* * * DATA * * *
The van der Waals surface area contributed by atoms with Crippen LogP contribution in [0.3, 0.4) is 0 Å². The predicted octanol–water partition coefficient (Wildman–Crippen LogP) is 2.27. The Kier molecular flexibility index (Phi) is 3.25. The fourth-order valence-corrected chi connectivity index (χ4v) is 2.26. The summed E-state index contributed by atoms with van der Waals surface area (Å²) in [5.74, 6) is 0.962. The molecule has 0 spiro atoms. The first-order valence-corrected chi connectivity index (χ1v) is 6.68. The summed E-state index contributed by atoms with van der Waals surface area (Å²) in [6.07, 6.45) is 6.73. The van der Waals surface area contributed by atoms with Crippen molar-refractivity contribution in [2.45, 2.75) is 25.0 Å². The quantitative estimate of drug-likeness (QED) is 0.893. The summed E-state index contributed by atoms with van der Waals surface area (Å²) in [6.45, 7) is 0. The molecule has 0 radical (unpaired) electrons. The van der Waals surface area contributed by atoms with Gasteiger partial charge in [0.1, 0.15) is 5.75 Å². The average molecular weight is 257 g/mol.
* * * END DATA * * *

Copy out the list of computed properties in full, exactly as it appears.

The van der Waals surface area contributed by atoms with Crippen LogP contribution in [0.3, 0.4) is 0 Å². The predicted octanol–water partition coefficient (Wildman–Crippen LogP) is 2.27. The Kier molecular flexibility index (Phi) is 3.25. The fourth-order valence-corrected chi connectivity index (χ4v) is 2.26. The summed E-state index contributed by atoms with van der Waals surface area (Å²) in [5.74, 6) is 0.962. The molecule has 0 spiro atoms. The first-order valence-corrected chi connectivity index (χ1v) is 6.68. The summed E-state index contributed by atoms with van der Waals surface area (Å²) in [6.07, 6.45) is 6.73. The van der Waals surface area contributed by atoms with Crippen molar-refractivity contribution in [2.45, 2.75) is 25.0 Å². The quantitative estimate of drug-likeness (QED) is 0.893. The summed E-state index contributed by atoms with van der Waals surface area (Å²) in [6.45, 7) is 0. The molecule has 0 radical (unpaired) electrons. The van der Waals surface area contributed by atoms with Gasteiger partial charge in [0.1, 0.15) is 5.75 Å². The average molecular weight is 257 g/mol.